And so will the announced amendment of matrimonial property regimes regulated by the Civil Code.
For the legislator, this is an occasion to settle a controversy about the tax treatment of certain life insurance policies between spouses which has been raging for more than 30 years now.
Albeit still in the draft stage, the authors of the text deserve to be commended because, in line with the stance the Tax Ruling Commission adopted against the central federal administration’s position for many years, they decided to side with the taxpayer.
The clarification refers to the tax implications of the death of the spouse of the policyholder, in cases where they married under the regime of community of property, and where the death of that spouse does not lead to the payability of the insurance benefit (and hence not to the termination of the policy or to payments in favour of the surviving spouse).
The Civil Code stipulates that the rights ensuing from a life insurance policy, underwritten by the beneficiary in person and acquired by the latter on the death of his or her spouse, are his or her personal (and not their joint) asset, without prejudice to a disbursement to the joint assets if the regime is wound up in cases where the insurance policy was funded with their joint funds.
The Insurance Policies Act stipulates that any sums due to a spouse in a communal estate by virtue of a life insurance policy are his or hers to keep, even if the premiums were paid for by the community. There is no need to recompense the community unless the premiums exceeded the normal capacities of that community.
As we see, these two articles contradict each other in places, but they do have one thing in common which is to rule for once and for all that the entitlements under a life insurance policy fall to the surviving spouse, even if the spouses married under the regime of community of property. The tax consequence of that is that the surviving spouse who has a life insurance policy he or she took out in person is not liable for inheritance tax, even if the premiums were paid out of the joint assets. The benefits paid out, which increase the assets of the estate, are not subject to inheritance tax when there are joint children.
In 1999 however, these articles of the Insurance Policies Act were ruled to be unconstitutional, albeit for a different reason, which only muddled the waters of two hierarchically equivalent standards even further.
Doctrine and administrative case law became divided on how these policies should be treated from a taxation point of view, and most unusually, the central tax administration services and the Tax Ruling Commission (TRC) found themselves in opposite camps.
The first theory, supported by the tax administration, meant that the surviving spouse, even if he or she had not received anything on the date of the death, was liable for inheritance tax; the second one, supported by the TRC, held that there was no tax due at the time of death.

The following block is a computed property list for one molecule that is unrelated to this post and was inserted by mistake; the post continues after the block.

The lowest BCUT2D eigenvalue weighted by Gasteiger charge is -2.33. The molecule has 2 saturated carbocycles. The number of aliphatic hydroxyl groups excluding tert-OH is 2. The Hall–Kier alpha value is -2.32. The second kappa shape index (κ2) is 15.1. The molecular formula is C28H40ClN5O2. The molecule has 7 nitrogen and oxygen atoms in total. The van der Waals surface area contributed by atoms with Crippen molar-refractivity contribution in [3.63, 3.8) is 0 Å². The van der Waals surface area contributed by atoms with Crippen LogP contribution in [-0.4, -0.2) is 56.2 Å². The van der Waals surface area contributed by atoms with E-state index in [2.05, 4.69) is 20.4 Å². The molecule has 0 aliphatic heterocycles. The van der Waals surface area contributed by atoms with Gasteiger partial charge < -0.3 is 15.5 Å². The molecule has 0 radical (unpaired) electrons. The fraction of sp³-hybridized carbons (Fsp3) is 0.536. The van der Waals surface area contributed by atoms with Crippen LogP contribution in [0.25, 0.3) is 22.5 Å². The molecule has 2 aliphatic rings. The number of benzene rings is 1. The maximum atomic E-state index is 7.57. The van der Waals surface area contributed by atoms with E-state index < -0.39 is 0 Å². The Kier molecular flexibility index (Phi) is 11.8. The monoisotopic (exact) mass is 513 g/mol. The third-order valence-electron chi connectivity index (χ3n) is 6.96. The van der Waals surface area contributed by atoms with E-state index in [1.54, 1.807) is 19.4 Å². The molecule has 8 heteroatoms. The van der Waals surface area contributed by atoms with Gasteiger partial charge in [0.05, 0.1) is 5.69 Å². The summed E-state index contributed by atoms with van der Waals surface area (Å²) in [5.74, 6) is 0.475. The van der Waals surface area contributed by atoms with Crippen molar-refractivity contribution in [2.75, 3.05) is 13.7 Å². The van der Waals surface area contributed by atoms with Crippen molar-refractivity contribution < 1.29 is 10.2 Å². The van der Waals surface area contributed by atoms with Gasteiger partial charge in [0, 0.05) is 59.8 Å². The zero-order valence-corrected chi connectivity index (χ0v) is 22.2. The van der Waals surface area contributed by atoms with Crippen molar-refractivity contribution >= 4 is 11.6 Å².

There was no alternative but for the legislator to intervene, which is what he is about to do by clearly concurring with the TRC’s point of view and amending the texts and expressly and unarguably stipulating that, if a couple has joint children, the surviving spouse in a communal estate is not liable for tax on the value of the life insurance policy at the time of death.
In Flanders, the legislation was already amended in December 2016, and now stipulates that, in the event of death of the spouse in a communal estate, the surviving spouse is liable for tax as the benefits under the policy are paid and, at the latest, at the time the policy is terminated.
However, in doing so, the Flemish legislator failed to address an obvious inconsistency between the two texts, and did not take account of the fact that when there are joint children the benefits due to the joint assets must be exempt from inheritance tax; in view of the amended legislation, that exemption became impossible to apply in practice.
With this, the federal legislator also aims to settle the issue of insurance policies, jointly taken out by spouses in a communal estate, and the last deceased: another clarification which is equally welcome and which, within the applicable principles, fits in with the above. In cases where the reciprocal rights are assigned upon the first death, and if there are joint children, the surviving spouse may, on the basis of an explicit legal text, qualify for an exemption of inheritance tax.
By contrast, the legislator will consider that, in situations like that, the surviving spouse acquires the surrender value of the policy as a personal asset following the death of his or her spouse. This also means that, under the new regime, inheritance tax may still be due on half of the surrender value of the policy on the date of the first death in the context of a policy jointly taken out by two spouses in a communal estate who do not have any joint children.
However, as commented in numerous articles, this doesn’t change anything with regard to policies jointly taken out by spouses who married under regimes other than the regime of community of property and where, in function of the way the policy is structured, people may still qualify for a full exemption of inheritance tax.
In a most divisive landscape, this legislative initiative is obviously most interesting, not only for residents of the Brussels-Capital and the Walloon Regions, but also for their counterparts living in the Flemish Region, because matrimonial property law is a federal matter, with the result that the Flemish tax legislator will have to deal with this amendment to the baseline of the civil legislation that regulates the rights between parties.